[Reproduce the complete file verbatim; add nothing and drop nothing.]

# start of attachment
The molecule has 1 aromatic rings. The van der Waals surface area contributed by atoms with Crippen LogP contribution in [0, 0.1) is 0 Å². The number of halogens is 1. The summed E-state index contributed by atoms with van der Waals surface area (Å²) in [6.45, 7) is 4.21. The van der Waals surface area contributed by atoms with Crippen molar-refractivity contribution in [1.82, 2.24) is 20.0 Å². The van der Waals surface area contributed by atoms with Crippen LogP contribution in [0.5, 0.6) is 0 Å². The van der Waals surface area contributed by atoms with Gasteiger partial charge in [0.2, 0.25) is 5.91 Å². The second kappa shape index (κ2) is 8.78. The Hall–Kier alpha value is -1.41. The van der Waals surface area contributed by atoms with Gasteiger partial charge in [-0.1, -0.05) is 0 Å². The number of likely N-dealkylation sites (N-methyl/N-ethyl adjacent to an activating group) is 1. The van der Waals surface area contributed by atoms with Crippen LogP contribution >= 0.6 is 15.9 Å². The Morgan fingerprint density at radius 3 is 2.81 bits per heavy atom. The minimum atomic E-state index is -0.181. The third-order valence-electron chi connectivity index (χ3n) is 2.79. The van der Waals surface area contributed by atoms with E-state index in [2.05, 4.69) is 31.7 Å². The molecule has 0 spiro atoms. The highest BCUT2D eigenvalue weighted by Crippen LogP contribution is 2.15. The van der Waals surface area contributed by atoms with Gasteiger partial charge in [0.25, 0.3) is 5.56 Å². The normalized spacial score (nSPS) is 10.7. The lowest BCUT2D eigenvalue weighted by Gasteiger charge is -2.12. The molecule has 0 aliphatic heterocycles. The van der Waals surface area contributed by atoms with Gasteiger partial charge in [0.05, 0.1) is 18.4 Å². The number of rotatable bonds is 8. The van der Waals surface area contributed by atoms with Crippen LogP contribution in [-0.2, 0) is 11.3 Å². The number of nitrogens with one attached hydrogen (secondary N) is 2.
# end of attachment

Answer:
The molecule has 1 aromatic rings. The van der Waals surface area contributed by atoms with Crippen LogP contribution in [0, 0.1) is 0 Å². The number of halogens is 1. The summed E-state index contributed by atoms with van der Waals surface area (Å²) in [6.45, 7) is 4.21. The van der Waals surface area contributed by atoms with Crippen molar-refractivity contribution in [1.82, 2.24) is 20.0 Å². The van der Waals surface area contributed by atoms with Crippen LogP contribution in [0.5, 0.6) is 0 Å². The van der Waals surface area contributed by atoms with Gasteiger partial charge in [0.2, 0.25) is 5.91 Å². The second kappa shape index (κ2) is 8.78. The Hall–Kier alpha value is -1.41. The van der Waals surface area contributed by atoms with Gasteiger partial charge in [-0.1, -0.05) is 0 Å². The number of likely N-dealkylation sites (N-methyl/N-ethyl adjacent to an activating group) is 1. The van der Waals surface area contributed by atoms with Crippen LogP contribution >= 0.6 is 15.9 Å². The Morgan fingerprint density at radius 3 is 2.81 bits per heavy atom. The minimum atomic E-state index is -0.181. The third-order valence-electron chi connectivity index (χ3n) is 2.79. The van der Waals surface area contributed by atoms with E-state index in [2.05, 4.69) is 31.7 Å². The molecule has 0 spiro atoms. The highest BCUT2D eigenvalue weighted by Crippen LogP contribution is 2.15. The van der Waals surface area contributed by atoms with Gasteiger partial charge in [0.25, 0.3) is 5.56 Å². The normalized spacial score (nSPS) is 10.7. The lowest BCUT2D eigenvalue weighted by Gasteiger charge is -2.12. The molecule has 0 aliphatic heterocycles. The van der Waals surface area contributed by atoms with Gasteiger partial charge in [0.05, 0.1) is 18.4 Å². The number of rotatable bonds is 8. The van der Waals surface area contributed by atoms with Crippen LogP contribution in [-0.2, 0) is 11.3 Å². The number of nitrogens with one attached hydrogen (secondary N) is 2.